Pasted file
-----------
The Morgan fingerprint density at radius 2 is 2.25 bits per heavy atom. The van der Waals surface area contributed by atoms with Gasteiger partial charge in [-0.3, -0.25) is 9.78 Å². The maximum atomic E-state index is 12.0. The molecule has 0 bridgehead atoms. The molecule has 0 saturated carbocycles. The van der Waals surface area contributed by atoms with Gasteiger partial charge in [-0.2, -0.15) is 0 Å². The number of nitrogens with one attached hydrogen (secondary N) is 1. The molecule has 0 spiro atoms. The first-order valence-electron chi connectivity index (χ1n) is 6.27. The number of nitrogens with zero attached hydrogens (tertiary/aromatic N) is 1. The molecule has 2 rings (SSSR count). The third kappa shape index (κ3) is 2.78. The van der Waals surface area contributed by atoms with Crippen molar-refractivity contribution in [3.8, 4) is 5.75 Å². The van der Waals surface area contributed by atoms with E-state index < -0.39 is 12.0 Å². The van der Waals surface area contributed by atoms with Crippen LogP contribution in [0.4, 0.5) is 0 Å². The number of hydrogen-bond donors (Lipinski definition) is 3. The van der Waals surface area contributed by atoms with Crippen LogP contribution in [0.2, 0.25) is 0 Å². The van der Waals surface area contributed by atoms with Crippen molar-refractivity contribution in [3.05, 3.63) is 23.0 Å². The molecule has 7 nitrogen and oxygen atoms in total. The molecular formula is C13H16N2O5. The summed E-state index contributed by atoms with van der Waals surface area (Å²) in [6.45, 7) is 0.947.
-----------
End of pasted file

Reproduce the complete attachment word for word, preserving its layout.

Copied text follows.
The Morgan fingerprint density at radius 2 is 2.25 bits per heavy atom. The van der Waals surface area contributed by atoms with Gasteiger partial charge in [-0.3, -0.25) is 9.78 Å². The maximum atomic E-state index is 12.0. The molecule has 0 bridgehead atoms. The molecule has 0 saturated carbocycles. The van der Waals surface area contributed by atoms with Gasteiger partial charge in [-0.2, -0.15) is 0 Å². The number of nitrogens with one attached hydrogen (secondary N) is 1. The molecule has 0 spiro atoms. The first-order valence-electron chi connectivity index (χ1n) is 6.27. The number of nitrogens with zero attached hydrogens (tertiary/aromatic N) is 1. The molecule has 2 rings (SSSR count). The third kappa shape index (κ3) is 2.78. The van der Waals surface area contributed by atoms with Crippen molar-refractivity contribution in [3.8, 4) is 5.75 Å². The van der Waals surface area contributed by atoms with E-state index < -0.39 is 12.0 Å². The van der Waals surface area contributed by atoms with Crippen LogP contribution in [0.4, 0.5) is 0 Å². The number of hydrogen-bond donors (Lipinski definition) is 3. The van der Waals surface area contributed by atoms with Crippen LogP contribution in [0.2, 0.25) is 0 Å². The van der Waals surface area contributed by atoms with Crippen molar-refractivity contribution in [3.05, 3.63) is 23.0 Å². The molecule has 7 nitrogen and oxygen atoms in total. The molecular formula is C13H16N2O5. The summed E-state index contributed by atoms with van der Waals surface area (Å²) in [6.45, 7) is 0.947.